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  • Writer's pictureCandis Krummel

Ann Arbor, MI Rotary Visits Tu'ik Ruch' Lew🍃

Ann Arbor, MI Rotary Visits Tu'ik Ruch' Lew

Hello TRL Family,

I'm Maria Teresa Puac V., the new Marketing and Communications Coordinator at Tu’ik Ruch’ Lew (TRL). Some of you may remember me from my time as a volunteer, and I'm excited to embark on this new journey with all of you.

In this newsletter, we have an exciting highlight brought to you by Candis E. Krummel, our President of the Board of Directors. It's a captivating story of a recent Rotary visit that you won't want to miss. Join us as we explore the heart of our mission and the impact we're making.


By Candis E. Krummel

On July 28th, Tu’ik Ruch’ Lew (TRL) welcomed five Rotary Members from Ann Arbor, Michigan. Under the auspices of the Rotary Club of Lake Atitlan’s (RoCLA) “Insiders’ Tour of Lake Atitlan”, they were visiting Rotary-approved projects located in the Lake Atitlan basin. TRL’s Improved Cookstove Project was one they wanted to experience. As a fellow Rotarian, I was delighted to host them.

After a beautiful morning crossing by boat from Panajachel, I met these lively Rotarians at the Santiago dock. We were whisked by van to TRL’s office in the center of town. Seeing the colorful traditional clothing of the people and noticing that the shops were addressing needs of locals, their first impression was that Santiago Atitlan was a truly authentic Maya community obviously not focused upon tourism, like so many of the lakeside communities.

As we neared the ancient Catholic church, they could see that the plaza was packed with Guatemalan visitors from all over the country, as it was the anniversary of the assassination of martyred Father Stanley Rother. A special mass was being celebrated. Stanley Rother was an Oklahoman priest, beloved of the Tz’utujil people, as he learned to speak and preach in their dialect and supported the needs of the people. He was considered a threat by the military and murdered at the church in 1981. Of great interest to one of our visitors, I promised a stop at the church upon our return to town.

Welcomed by TRL’s staff, with hot cups of locally grown coffee and cookies, our guests were impressed with TRL’s small but efficient office, the bodega with stacks of stove parts and a demonstration ONIL stove on display at the entrance. Cameron introduced them to the stove, explaining how the details of the construction create the efficient, clean-burning effects. Splitting the visitors into two groups, we were soon off in the van to witness an installation of a new stove with Cameron and Candelaria and the all-important restoration of another, with Isabel, Heman and me.

As always, the arrival of Gringos walking along tiny walkways between the humble homes, brings children running out of their yards and women peering from behind their cornstalk walls. The humble dogs outside the homes, calmly watch us pass.

The day the new stove is installed is a big occasion with family members crowding around to watch this amazing change take place. John and Cameron put everyone at ease with jokes while Mary was busy making a photographic record of everything that took place.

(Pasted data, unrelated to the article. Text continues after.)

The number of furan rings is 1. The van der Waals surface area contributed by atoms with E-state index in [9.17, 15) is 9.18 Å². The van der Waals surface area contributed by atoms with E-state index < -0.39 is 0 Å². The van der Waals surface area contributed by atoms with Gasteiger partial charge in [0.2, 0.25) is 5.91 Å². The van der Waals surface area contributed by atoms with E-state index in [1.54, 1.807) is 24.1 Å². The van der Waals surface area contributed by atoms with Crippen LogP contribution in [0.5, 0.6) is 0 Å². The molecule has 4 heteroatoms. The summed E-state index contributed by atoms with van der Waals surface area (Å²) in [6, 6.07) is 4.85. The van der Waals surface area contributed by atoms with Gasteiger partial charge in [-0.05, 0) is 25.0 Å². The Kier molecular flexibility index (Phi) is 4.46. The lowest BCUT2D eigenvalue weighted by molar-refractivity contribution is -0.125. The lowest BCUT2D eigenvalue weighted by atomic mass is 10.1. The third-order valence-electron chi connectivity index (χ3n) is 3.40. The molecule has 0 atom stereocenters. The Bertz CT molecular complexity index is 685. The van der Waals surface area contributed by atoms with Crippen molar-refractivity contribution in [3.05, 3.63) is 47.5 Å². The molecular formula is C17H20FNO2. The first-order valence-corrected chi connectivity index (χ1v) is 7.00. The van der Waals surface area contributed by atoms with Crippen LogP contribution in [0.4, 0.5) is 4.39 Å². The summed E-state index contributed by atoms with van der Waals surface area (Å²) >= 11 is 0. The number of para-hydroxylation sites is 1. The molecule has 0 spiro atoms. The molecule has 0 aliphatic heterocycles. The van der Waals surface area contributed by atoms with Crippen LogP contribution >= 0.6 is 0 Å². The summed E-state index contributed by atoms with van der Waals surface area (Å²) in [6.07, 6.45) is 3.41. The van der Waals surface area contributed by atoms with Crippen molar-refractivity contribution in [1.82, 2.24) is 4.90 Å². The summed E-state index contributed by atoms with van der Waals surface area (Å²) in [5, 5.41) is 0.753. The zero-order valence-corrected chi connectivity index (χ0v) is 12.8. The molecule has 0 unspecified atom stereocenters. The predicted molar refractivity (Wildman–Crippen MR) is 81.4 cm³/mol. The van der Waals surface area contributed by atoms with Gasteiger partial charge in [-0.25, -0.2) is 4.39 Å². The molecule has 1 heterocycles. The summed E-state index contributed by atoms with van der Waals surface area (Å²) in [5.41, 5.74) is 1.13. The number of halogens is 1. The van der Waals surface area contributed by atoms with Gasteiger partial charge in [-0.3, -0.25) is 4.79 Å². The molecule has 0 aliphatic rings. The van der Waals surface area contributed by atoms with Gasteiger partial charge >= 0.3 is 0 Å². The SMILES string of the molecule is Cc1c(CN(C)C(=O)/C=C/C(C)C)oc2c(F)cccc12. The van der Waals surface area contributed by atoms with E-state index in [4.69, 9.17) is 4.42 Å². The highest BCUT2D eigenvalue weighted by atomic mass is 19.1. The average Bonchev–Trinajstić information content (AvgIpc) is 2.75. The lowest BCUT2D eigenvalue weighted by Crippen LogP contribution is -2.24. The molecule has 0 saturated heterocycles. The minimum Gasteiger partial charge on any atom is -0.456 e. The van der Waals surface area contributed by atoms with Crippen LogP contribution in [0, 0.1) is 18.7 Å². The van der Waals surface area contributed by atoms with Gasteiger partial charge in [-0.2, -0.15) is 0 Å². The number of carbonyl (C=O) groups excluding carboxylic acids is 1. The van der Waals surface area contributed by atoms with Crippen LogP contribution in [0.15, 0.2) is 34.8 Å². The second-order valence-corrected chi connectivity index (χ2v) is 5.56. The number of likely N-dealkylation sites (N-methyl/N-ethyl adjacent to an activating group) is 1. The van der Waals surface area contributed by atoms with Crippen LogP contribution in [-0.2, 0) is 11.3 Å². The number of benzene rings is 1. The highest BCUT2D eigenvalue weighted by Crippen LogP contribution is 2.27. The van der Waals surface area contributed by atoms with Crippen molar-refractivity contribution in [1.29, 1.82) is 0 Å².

The important change in this family’s life, made in the space of less than an hour, is always the most impressive feature.

While Candelaria worked with Andrea, the new owner, to teach her how to prepare the metal plancha and light the stove, John watched the chimney, noticing how quickly the smoke from the stove’s initial firing changed from gray to invisible, eliminating black carbon and greatly reducing CO2 going into the air.

Meanwhile, Philip, Wendy, Linda and I followed Isabel and Heman through the maze of walkways until we entered a small garden and the home of two charming elders, Juana and Diego, to replace the combustion chamber in their 8 year old, legacy stove which TRL has now adopted into our project. We were greeted by not only the two grandparents but a group of enthusiastic grandchildren, complete with cute puppies to be enjoyed by all!

Heman -- actually TRL’s accountant -- has insisted all along that he learns what TRL does in the field. Not your usual accountant! Heman worked together with Isabel to take the old stove apart. What a dusty mess! It required all of us to leave the small space and Isa and Heman to don masks while working, to protect their lungs.

Soon the stove was cleaned and ready to put back together and we all crowded in to see how that was done. In just a short time, Isabel ignited the stove to make certain the chimney was functioning properly and Juana was ready to use her restored stove…good as new!

The delight in the eyes of Juana and the appreciation expressed by Diego, touched all of our hearts.

After the promised stop at the church...

...the van took us back to the boat. It took us out to my lakeside home at Cojol’Ya, where our guests would see activities of traditional Tz’utujil daily life, sample our homemade loquat wine and for lunch, enjoy Isabel’s four-course, Tz’utujil Festival feast.

After a relaxing afternoon of lively conversation and delicious food, our guests crossed the lake again, returning for their last night in Panajachel. They all agreed that John (the Ann Arbor Rotary host) had saved the best for last!


We extend a heartfelt invitation to visit Santiago Atitlan and witness the direct impact of your support. Seeing the change in person, feeling the vibrant community spirit, and being part of the TRL journey is an experience like no other.


Maria Teresa Puac V.

Communications Coordinator

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